Nolde moved to Seebüll, near the Danish border in Northern Germany in 1927. He designed a house (surrounded by self-made ceramics and textiles, and garden) that he and his wife would live in for the remainder of his life. It now houses the Nolde Museum, endowed by the artist and committed to exhibition, research, and scholarship of Nolde's life and works.
Given Nolde's early interest in working with themes that were traditionally Teutonic, his mid-career altercation with Max Liebermann, and his studying of racial characteristics, it is not surprising that the artist expressed sympathies towards the Nazi party as early as the 1920s. There is research that points to his active involvement with the Nazis as he was a member of the National Socialist German Workers Party. He also argued that Expressionism was a purely Germanic form of self-expression, to the agreement of some others in the Nazi party. However, the Nazi policy towards art was firm; almost all modern art was considered degenerate. Nolde's art was a prime example and was included in the infamous Degenerate Art exhibition in 1937. Yet according to recent research by historian Bernhard Fulda and the Nolde museum, the artist "in cooperation with exhibition organizers, publishers, journalists, art historians and art dealers, Nolde largely succeeded in keeping his Nazi past out of the public view, and separating it completely from his artistic work." Evidence points to him being sympathetic to the party all the way until the end of WWII.
Despite his ties, he was served with an order by the Nazis that prohibited him from continuing to buy canvas and paint in 1941. He refused to comply and continued to paint using watercolor, a subtler, more portable medium that was often used for studies instead of oil paint whose scent could be easily detected by neighbors or soldiers. Inspired by Vincent van Gogh, Nolde's watercolors would be predominantly of flowers and landscapes, which would comprise the majority of his late work until his death in 1956.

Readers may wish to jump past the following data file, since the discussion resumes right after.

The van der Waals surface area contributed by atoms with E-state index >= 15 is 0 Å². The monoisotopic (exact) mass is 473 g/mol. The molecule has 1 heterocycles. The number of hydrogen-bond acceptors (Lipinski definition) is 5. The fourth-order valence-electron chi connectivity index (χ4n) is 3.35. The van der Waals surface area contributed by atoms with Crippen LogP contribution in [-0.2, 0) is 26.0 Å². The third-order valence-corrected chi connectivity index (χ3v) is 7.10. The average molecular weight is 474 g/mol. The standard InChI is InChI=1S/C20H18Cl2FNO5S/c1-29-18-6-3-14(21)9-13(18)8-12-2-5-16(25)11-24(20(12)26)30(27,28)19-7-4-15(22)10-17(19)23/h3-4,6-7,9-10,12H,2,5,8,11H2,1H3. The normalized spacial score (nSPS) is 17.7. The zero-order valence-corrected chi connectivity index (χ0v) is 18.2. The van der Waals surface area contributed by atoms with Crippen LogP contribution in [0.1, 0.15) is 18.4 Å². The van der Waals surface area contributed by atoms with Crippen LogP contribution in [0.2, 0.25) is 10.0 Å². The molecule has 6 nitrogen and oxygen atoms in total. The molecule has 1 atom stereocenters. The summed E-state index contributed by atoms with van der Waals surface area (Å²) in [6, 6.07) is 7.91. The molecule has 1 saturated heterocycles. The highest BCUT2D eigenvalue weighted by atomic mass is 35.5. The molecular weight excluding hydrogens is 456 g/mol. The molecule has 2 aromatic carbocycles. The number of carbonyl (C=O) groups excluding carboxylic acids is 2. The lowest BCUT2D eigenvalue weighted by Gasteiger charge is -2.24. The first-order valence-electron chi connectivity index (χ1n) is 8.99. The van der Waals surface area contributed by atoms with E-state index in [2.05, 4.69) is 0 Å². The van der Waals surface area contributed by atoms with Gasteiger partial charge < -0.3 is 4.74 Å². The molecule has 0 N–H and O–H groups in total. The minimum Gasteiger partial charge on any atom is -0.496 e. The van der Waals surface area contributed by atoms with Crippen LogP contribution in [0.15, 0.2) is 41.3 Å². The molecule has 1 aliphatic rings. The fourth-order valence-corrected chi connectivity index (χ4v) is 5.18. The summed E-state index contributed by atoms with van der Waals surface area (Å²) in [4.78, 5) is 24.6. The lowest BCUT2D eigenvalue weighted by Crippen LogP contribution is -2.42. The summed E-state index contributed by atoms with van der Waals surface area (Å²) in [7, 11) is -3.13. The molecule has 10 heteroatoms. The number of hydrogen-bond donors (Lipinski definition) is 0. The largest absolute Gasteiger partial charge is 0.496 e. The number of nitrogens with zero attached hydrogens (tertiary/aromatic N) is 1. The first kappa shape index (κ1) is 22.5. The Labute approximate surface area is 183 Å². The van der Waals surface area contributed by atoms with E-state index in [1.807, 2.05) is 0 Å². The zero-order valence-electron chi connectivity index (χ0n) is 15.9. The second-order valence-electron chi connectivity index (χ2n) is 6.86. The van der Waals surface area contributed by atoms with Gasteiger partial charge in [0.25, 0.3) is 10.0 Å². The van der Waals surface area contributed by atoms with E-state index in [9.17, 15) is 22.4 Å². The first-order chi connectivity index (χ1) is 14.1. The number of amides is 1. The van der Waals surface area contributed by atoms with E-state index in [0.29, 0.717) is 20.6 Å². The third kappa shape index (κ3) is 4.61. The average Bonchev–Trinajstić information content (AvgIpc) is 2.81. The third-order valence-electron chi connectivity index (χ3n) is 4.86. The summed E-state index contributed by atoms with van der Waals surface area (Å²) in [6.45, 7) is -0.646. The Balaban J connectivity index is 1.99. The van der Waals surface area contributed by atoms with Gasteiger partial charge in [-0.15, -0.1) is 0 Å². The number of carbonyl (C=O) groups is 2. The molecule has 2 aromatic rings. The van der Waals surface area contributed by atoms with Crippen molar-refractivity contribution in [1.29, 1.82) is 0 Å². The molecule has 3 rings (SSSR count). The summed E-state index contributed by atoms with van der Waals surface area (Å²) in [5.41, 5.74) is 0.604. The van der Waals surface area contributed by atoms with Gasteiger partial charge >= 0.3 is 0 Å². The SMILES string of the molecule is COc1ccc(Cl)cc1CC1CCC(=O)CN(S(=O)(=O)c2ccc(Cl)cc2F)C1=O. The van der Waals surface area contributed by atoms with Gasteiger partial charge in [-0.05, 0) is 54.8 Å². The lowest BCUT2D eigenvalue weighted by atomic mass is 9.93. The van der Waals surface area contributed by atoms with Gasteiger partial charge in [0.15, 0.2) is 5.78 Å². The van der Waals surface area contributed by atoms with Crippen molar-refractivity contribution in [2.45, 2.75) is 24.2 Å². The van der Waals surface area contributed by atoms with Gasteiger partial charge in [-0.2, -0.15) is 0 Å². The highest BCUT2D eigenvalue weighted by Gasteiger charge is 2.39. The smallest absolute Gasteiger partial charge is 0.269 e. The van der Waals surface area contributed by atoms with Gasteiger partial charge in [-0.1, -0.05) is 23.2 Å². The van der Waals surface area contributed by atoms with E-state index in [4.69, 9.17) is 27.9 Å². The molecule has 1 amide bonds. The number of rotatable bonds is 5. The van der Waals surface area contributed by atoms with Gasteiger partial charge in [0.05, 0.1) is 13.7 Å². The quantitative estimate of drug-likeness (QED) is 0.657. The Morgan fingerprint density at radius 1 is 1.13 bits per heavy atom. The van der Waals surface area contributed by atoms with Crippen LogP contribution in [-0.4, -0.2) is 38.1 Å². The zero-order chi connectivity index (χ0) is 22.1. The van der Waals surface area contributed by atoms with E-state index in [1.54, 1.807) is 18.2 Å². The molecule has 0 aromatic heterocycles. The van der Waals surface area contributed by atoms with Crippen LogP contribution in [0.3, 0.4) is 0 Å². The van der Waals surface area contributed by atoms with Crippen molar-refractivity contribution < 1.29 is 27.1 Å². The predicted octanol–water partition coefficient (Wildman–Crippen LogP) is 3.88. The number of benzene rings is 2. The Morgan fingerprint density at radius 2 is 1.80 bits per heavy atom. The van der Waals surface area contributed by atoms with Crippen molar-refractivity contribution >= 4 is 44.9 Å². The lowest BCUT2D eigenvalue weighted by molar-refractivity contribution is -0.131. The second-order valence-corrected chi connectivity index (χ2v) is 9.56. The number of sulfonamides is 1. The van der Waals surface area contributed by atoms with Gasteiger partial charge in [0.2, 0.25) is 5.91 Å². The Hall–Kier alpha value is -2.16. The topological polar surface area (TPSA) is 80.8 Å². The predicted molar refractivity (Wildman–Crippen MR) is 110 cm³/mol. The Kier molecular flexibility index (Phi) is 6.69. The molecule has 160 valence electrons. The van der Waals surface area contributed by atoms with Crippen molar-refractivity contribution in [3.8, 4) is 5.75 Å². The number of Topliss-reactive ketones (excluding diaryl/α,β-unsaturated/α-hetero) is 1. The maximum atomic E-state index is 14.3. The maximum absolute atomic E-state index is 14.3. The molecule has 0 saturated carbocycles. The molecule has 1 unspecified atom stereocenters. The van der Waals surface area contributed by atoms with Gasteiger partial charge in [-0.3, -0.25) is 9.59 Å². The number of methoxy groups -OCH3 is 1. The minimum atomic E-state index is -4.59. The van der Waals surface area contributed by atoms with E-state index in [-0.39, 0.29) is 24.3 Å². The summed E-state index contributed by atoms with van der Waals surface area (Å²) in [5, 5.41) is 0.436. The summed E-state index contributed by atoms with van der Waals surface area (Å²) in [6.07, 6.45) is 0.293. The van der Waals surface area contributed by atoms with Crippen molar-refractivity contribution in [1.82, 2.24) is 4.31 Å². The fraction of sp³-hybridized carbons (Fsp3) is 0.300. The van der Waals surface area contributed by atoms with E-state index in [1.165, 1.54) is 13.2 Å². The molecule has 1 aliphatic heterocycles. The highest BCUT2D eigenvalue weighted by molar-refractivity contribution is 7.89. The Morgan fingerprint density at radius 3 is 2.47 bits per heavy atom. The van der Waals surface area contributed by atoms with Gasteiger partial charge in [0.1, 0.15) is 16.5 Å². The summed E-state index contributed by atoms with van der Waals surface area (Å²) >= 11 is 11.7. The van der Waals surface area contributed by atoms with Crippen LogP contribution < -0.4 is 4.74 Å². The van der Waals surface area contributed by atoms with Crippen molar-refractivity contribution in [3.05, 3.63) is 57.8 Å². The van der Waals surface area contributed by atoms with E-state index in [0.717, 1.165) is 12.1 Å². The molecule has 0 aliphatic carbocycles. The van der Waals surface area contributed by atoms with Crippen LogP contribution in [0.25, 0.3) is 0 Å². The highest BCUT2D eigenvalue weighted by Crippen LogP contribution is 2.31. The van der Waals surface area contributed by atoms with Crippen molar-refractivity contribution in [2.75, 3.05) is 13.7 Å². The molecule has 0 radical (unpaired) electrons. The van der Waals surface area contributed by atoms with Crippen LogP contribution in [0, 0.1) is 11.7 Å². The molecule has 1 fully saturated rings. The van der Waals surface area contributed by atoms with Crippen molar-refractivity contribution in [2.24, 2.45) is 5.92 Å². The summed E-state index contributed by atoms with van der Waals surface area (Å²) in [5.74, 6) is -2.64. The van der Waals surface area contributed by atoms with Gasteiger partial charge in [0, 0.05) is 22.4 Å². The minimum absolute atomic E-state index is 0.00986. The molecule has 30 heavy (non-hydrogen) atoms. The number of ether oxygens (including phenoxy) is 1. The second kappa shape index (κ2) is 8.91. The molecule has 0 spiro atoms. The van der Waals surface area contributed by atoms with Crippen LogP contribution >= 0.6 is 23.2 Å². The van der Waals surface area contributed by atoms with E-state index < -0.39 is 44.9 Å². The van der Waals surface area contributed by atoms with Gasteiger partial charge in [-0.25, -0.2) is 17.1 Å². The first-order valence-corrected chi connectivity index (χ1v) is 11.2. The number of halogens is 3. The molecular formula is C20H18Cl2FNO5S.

The Legacy of Emil Nolde
Nolde's short affiliation with Die Brücke and tempestuous relationship with the Berlin Secession along with his long periods of isolation and travel tend to define him as a somewhat isolated figure in the art world of his time. Nevertheless, his influence was felt there for much of his long career. His commitment to printmaking revitalized a dwindling medium. Some of those who benefitted from his teaching of the medium include Otto Mueller, Ernst Ludwig Kirchner and Max Eckstein. The re-popularization of printmaking not only as an art form, but as a way of proliferating images and ideas (as practiced by the Die Brücke artists with their catalogues and members-only pamphlets), draws a clear line towards the use of prints and art as propaganda in World War II.
Despite being a member of the Nazi party, Nolde is ironically known as the artist most confiscated by them, with over 1000 works taken from across Germany. His flower paintings, now known collectively as his Unpainted Pictures, are seen as a symbol of resistance against the party and its policies towards modernism.
The Nolde Museum, located in his Seebüll home and studio, continue to exhibit his works and those of his friends and contemporaneous Expressionists.